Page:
Our first donation in 2013 went to the Myanmar Mobile Education Project (myME) to help build a mobile (bus) classroom that served children who worked in tea shops in Burma. This project hit all the points emphasized above: it was a scrappy, smaller organization (it funded its first bus via Indiegogo) that was addressing a clear, specific need (education for children working in tea shops) in a sustainable way by involving necessary stakeholders (myME got long-term commitment from tea shop owners to allow their child-workers to participate, and hired only local teachers.) myME started with one bus and 60 students, but they now have a caravan of buses (one with our name on it!) and over 1,200 students.
2014: Phandeeyar – Myanmar Innovation Lab
At the end of 2014, we donated to Phandeeyar, a technology innovation hub based in Yangon (Rangoon.) Phandeeyar teaches its participants skills that are pretty universal, such as how to program, how to approach entrepreneurship, and how to start a business. But it also plays an important role in covering civil society topics unique to Burma. Freedom of the press, open internet access, and connections to the outside world are something that have historically been limited in Burma by the military junta government that ruled until 2011.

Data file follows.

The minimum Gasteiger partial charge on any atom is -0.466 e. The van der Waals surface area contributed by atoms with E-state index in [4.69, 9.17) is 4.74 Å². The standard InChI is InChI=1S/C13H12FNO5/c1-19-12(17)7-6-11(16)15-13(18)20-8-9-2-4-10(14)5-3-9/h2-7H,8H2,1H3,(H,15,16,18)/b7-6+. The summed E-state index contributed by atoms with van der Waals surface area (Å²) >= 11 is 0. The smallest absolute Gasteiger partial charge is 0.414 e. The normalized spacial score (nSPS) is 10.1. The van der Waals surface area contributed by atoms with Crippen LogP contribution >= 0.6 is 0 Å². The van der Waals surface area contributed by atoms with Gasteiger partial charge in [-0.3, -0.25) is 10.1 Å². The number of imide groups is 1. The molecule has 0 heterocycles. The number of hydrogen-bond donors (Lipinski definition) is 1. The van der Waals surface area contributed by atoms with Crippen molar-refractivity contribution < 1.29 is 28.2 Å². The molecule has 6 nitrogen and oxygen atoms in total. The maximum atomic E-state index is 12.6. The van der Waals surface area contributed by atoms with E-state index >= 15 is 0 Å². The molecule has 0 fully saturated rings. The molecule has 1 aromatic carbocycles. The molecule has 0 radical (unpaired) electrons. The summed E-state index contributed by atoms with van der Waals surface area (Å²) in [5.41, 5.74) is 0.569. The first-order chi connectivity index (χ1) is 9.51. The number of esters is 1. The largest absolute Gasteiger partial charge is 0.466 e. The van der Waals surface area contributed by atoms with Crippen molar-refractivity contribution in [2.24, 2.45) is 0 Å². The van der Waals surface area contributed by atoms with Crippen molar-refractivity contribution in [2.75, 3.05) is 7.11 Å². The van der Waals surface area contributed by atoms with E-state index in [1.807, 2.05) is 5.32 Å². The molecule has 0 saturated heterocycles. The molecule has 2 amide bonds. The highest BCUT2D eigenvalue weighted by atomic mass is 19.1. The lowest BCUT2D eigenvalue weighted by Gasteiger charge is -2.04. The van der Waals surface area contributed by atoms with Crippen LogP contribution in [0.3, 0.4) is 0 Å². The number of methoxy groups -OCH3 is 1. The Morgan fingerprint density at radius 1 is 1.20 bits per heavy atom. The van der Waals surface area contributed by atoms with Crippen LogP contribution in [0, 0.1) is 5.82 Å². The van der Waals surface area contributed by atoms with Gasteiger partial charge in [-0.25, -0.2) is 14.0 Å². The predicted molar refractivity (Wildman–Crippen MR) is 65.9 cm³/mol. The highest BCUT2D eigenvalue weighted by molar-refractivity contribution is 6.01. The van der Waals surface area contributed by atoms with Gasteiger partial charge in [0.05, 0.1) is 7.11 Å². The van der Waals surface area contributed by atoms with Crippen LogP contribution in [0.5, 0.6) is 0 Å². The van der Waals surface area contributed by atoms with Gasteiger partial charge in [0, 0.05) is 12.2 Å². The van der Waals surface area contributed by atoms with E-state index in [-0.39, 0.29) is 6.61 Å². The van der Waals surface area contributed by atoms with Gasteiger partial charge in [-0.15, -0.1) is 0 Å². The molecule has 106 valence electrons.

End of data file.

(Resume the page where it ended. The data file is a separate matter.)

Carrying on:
By going beyond teaching technical topics, Phandeeyar better prepares its participants for a world with open access to information and readies them for the global marketplace.
2015-Present: Build a School in Burma
We’ve most recently teamed up with another non-profit focused on education in Burma. It was started in the Bay Area by former Peace Corps volunteers and has a name that aptly describes its focus: Build a School in Burma.
Build a School in Burma (BSB) started off with a very specific focus: building one school. They turned out to be pretty good at it, and now have over a dozen schools under their belt. We were drawn by their approach that engages local communities and the Burmese government, and prioritizes towns that will benefit most. Among the criteria they use for deciding where to build schools are:
- How many school-aged children are in the town?